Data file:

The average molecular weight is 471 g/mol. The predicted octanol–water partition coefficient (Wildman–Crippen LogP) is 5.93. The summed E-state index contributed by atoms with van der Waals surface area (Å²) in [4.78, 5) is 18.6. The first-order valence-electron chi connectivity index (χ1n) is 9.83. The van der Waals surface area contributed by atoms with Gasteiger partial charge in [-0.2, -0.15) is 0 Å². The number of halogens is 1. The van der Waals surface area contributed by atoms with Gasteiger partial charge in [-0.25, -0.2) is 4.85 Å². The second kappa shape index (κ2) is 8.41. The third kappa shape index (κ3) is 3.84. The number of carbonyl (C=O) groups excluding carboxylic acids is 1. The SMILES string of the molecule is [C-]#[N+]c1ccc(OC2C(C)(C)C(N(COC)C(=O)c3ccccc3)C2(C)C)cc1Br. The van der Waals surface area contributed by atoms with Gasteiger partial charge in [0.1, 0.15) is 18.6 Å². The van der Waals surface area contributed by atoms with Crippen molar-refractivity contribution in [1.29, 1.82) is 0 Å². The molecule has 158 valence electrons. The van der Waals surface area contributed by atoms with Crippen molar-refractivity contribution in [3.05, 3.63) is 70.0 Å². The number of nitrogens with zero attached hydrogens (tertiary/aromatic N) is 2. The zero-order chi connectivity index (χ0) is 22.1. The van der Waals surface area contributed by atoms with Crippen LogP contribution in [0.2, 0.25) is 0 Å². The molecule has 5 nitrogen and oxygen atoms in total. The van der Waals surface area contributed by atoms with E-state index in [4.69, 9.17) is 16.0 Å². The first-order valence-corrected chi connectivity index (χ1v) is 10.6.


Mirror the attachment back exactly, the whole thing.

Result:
The average molecular weight is 471 g/mol. The predicted octanol–water partition coefficient (Wildman–Crippen LogP) is 5.93. The summed E-state index contributed by atoms with van der Waals surface area (Å²) in [4.78, 5) is 18.6. The first-order valence-electron chi connectivity index (χ1n) is 9.83. The van der Waals surface area contributed by atoms with Gasteiger partial charge in [-0.2, -0.15) is 0 Å². The number of halogens is 1. The van der Waals surface area contributed by atoms with Gasteiger partial charge in [-0.25, -0.2) is 4.85 Å². The second kappa shape index (κ2) is 8.41. The third kappa shape index (κ3) is 3.84. The number of carbonyl (C=O) groups excluding carboxylic acids is 1. The SMILES string of the molecule is [C-]#[N+]c1ccc(OC2C(C)(C)C(N(COC)C(=O)c3ccccc3)C2(C)C)cc1Br. The van der Waals surface area contributed by atoms with Gasteiger partial charge in [0.1, 0.15) is 18.6 Å². The van der Waals surface area contributed by atoms with Crippen molar-refractivity contribution in [1.29, 1.82) is 0 Å². The molecule has 158 valence electrons. The van der Waals surface area contributed by atoms with Crippen molar-refractivity contribution in [3.05, 3.63) is 70.0 Å². The number of nitrogens with zero attached hydrogens (tertiary/aromatic N) is 2. The zero-order chi connectivity index (χ0) is 22.1. The van der Waals surface area contributed by atoms with Crippen LogP contribution in [0.2, 0.25) is 0 Å². The molecule has 5 nitrogen and oxygen atoms in total. The van der Waals surface area contributed by atoms with E-state index in [4.69, 9.17) is 16.0 Å². The first-order valence-corrected chi connectivity index (χ1v) is 10.6.